Besides trying to function with incompatible databases, self-checkout systems can fail to identify products correctly, and unforgiving interfaces can leave customers frustrated.
Self-service retail checkout systems are among the hottest growing technology segments, but the new devices are still in an experimental phase and suffer from the startup hiccups of any new technology.
Some of the challenges are technologicalsuch as incompatible databaseswhile others are either legal (proving the age of a customer wanting to buy tobacco or alcohol) or practical (dealing with produce without a barcode or items too light to be verified by weight).
A technology source for some problems involves the back-end operations and potentially incompatible databases. The backbone of most grocery IT operations is the POS system, typically running on terminals running on a 4690, an 18-year-old IBM proprietary retail multithreaded OS. The self-checkout systems are much more graphically oriented and often run Windows 2000, said Greg Buzek, president of the IHL Consulting Group.
Much of the pricing data is only on the older system, but the weight and product-size information is only on the newer system. The self-service also hands back to the older system when payment is tendered. The problem? The operating systems "dont speak the same language," Buzek said. "There are multiple databases and a translation layer. Pricing updates sometimes dont get passed through."
Click here to read about security problems that self-checkout could invite.
Theres plenty of chance for a price disconnect, with the systems needing to track three price points: on the shelf, in the stores POS database and in the self-checkout systems database.
When that price update doesnt go through, the customer is shown a price different than what might be on the shelf. The entire purchase must now be halted while a clerk is asked to intervene.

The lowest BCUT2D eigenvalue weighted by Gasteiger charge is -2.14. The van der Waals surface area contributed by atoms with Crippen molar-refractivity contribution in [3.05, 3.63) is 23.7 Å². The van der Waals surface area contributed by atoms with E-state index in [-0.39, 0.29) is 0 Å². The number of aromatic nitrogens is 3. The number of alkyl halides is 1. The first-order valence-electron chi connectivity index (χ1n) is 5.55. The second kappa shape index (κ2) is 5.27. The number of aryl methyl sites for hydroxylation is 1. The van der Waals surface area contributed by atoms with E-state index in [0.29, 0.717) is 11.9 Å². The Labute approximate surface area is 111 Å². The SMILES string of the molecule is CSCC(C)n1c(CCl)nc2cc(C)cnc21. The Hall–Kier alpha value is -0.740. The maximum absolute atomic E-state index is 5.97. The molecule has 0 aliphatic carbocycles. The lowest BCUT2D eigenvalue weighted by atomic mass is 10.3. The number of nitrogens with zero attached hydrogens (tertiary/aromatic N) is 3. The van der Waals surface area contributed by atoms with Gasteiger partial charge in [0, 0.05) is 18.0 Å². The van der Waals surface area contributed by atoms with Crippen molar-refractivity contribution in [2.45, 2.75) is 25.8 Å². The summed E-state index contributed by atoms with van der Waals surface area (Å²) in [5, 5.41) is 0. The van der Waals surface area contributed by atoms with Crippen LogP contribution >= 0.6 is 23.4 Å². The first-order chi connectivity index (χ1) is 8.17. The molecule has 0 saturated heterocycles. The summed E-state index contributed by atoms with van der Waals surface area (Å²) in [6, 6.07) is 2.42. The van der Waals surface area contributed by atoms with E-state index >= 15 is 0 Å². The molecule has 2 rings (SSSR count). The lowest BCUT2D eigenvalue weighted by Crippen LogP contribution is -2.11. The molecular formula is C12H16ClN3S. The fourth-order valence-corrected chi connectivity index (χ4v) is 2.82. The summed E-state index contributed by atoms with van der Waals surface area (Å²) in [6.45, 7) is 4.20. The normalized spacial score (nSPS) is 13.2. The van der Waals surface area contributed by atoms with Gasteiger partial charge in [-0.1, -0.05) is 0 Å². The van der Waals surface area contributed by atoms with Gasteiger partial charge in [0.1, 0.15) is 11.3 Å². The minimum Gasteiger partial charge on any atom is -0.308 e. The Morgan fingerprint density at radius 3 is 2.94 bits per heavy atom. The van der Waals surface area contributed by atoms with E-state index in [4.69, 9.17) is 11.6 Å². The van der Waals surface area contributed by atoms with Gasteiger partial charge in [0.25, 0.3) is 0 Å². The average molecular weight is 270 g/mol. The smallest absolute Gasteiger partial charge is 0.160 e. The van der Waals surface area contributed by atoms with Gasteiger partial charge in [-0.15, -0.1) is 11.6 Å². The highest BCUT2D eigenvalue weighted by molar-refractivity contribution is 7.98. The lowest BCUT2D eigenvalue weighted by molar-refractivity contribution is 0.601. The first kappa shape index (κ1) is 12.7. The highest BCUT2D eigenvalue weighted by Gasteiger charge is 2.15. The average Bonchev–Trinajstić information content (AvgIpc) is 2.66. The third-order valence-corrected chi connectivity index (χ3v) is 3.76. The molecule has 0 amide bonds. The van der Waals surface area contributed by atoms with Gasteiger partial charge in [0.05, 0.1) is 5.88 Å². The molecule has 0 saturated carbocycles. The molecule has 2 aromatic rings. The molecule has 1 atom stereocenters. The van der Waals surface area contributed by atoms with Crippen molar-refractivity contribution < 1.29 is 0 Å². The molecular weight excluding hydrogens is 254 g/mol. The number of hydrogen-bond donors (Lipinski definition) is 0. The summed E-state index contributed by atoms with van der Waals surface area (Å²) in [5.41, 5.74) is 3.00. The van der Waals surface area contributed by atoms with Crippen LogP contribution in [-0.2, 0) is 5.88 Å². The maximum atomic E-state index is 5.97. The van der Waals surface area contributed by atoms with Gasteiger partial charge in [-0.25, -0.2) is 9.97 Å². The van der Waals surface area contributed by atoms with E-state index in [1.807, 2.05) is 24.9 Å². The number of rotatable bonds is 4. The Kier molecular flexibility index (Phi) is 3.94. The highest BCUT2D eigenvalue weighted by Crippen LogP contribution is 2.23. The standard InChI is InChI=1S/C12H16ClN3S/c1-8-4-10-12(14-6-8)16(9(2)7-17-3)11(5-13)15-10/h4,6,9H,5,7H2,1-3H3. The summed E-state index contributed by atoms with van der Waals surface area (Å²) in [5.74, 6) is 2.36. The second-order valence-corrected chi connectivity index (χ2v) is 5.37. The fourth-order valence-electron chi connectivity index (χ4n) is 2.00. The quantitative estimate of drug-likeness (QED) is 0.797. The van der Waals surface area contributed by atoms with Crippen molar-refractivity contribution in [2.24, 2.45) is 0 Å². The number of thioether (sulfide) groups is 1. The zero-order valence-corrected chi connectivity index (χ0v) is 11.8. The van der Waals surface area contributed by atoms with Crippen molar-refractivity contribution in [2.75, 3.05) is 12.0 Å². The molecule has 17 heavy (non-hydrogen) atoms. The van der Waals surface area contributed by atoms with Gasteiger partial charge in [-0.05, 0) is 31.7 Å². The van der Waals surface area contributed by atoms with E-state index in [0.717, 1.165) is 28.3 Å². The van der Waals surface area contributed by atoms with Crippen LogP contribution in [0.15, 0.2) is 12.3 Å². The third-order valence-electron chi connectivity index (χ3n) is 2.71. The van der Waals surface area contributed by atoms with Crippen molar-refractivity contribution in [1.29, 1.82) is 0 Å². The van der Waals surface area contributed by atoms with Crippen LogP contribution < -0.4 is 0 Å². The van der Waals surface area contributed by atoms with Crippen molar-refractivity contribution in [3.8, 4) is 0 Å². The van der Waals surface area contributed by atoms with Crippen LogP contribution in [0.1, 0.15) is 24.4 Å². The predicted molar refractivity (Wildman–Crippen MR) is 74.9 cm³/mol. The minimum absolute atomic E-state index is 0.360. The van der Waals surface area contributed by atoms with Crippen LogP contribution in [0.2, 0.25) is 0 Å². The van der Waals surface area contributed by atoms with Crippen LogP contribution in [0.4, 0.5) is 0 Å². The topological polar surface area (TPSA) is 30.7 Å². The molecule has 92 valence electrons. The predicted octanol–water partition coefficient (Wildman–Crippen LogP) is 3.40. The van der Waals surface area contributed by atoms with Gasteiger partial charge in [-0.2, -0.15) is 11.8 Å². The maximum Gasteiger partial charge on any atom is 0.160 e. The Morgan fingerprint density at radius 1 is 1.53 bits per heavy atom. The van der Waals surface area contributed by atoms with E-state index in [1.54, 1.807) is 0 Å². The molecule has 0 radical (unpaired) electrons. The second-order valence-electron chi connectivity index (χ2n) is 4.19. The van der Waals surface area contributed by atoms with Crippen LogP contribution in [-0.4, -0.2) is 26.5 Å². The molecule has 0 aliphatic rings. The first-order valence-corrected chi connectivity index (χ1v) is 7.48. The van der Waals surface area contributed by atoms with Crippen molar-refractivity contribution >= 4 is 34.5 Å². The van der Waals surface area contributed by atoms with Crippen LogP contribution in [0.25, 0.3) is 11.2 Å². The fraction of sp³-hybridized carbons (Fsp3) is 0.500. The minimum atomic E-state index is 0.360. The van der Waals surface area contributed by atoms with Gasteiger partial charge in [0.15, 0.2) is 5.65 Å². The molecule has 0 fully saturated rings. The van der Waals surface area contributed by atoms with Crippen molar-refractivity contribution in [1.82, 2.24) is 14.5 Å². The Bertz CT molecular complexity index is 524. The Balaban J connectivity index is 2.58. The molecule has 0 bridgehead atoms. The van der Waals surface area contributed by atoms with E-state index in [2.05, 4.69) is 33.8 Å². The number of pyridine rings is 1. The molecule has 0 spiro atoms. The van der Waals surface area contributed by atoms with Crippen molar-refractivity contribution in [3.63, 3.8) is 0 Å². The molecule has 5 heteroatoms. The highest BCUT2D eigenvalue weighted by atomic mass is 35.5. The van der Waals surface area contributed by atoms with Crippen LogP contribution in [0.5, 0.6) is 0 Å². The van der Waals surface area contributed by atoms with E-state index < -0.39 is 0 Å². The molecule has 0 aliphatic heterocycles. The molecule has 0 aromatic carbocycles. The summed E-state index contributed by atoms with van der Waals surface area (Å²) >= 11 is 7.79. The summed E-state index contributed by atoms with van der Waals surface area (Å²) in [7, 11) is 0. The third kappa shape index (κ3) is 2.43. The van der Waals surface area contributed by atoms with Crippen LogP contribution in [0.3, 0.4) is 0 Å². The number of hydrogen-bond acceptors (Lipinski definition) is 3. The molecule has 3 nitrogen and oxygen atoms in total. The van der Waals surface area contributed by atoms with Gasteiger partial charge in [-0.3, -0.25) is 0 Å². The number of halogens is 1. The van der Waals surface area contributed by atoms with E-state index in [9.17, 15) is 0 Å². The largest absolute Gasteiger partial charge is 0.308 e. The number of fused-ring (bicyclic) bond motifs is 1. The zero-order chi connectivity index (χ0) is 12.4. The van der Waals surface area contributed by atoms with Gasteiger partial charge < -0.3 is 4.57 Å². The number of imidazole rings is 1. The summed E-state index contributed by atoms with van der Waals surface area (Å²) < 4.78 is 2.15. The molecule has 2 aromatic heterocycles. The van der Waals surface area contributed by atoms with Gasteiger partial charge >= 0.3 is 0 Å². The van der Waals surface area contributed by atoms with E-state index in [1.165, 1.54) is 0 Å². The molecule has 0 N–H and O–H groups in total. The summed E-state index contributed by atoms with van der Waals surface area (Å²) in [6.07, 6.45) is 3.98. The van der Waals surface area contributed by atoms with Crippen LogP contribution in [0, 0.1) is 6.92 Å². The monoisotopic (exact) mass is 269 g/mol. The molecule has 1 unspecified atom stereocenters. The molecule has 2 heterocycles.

"There is an inconsistency from store to store in setting tolerances," Buzek said, with some stores with higher fears of theft setting less-forgiving tolerances than other stores.
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Some issues have little to do with software challenges and involve more of the very nature of self-checkout systems.
The typical self-service process has a customer scanning each item and then placing it in a bag, where the items weight is checked against what that items weight is supposed to be. At least one vendorProductivity Solutionsadds another layer of security by using infrared to also measure the size of the package against the products size on file.
There are a handful of areas where self-service systems tend to have problems, such as processing un-barcoded produce, age-authorization items (including cigarettes and alcohol) and very light items that might not register properly on verification scales.
"There are indeed a lot of products that just dont do well in self-checkout," said Mark Frantz, an independent retail analyst in Sarasota, Fla. "But its not that there are so many little things [going wrong] that it bogs down efficient use."
Next Page: Design problems frustrate customers.
Evan Schuman is the editor of CIOInsight.com's Retail industry center. He has covered retail technology issues since 1988 for Ziff-Davis, CMP Media, IDG, Penton, Lebhar-Friedman, VNU, BusinessWeek, Business 2.0 and United Press International, among others. He can be reached by e-mail at Evan.Schuman@ziffdavisenterprise.com.
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